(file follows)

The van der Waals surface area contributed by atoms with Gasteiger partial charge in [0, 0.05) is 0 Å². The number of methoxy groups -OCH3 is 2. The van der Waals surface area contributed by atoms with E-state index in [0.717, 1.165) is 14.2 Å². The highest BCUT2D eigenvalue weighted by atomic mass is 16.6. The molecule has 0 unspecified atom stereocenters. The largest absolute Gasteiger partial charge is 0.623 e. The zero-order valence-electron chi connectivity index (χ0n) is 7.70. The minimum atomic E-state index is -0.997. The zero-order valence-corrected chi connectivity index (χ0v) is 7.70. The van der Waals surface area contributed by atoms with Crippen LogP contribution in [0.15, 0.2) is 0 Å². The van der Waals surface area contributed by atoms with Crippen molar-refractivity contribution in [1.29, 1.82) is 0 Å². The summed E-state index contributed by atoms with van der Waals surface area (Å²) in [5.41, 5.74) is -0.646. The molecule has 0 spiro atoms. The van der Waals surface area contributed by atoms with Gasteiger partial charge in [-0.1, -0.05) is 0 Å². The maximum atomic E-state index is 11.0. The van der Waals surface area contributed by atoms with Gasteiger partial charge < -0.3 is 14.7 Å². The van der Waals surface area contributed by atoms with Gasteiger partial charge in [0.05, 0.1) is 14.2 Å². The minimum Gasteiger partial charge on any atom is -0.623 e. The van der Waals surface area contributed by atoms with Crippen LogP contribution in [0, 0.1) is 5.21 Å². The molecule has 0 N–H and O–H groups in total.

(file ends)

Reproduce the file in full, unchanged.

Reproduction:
The van der Waals surface area contributed by atoms with Gasteiger partial charge in [0, 0.05) is 0 Å². The number of methoxy groups -OCH3 is 2. The van der Waals surface area contributed by atoms with E-state index in [0.717, 1.165) is 14.2 Å². The highest BCUT2D eigenvalue weighted by atomic mass is 16.6. The molecule has 0 unspecified atom stereocenters. The largest absolute Gasteiger partial charge is 0.623 e. The zero-order valence-electron chi connectivity index (χ0n) is 7.70. The minimum atomic E-state index is -0.997. The zero-order valence-corrected chi connectivity index (χ0v) is 7.70. The van der Waals surface area contributed by atoms with Crippen LogP contribution in [0.15, 0.2) is 0 Å². The van der Waals surface area contributed by atoms with Crippen molar-refractivity contribution in [1.29, 1.82) is 0 Å². The summed E-state index contributed by atoms with van der Waals surface area (Å²) in [5.41, 5.74) is -0.646. The molecule has 0 spiro atoms. The van der Waals surface area contributed by atoms with Gasteiger partial charge in [-0.1, -0.05) is 0 Å². The maximum atomic E-state index is 11.0. The van der Waals surface area contributed by atoms with Gasteiger partial charge < -0.3 is 14.7 Å². The van der Waals surface area contributed by atoms with Gasteiger partial charge in [0.05, 0.1) is 14.2 Å². The minimum Gasteiger partial charge on any atom is -0.623 e. The van der Waals surface area contributed by atoms with Crippen LogP contribution in [0, 0.1) is 5.21 Å². The molecule has 0 N–H and O–H groups in total.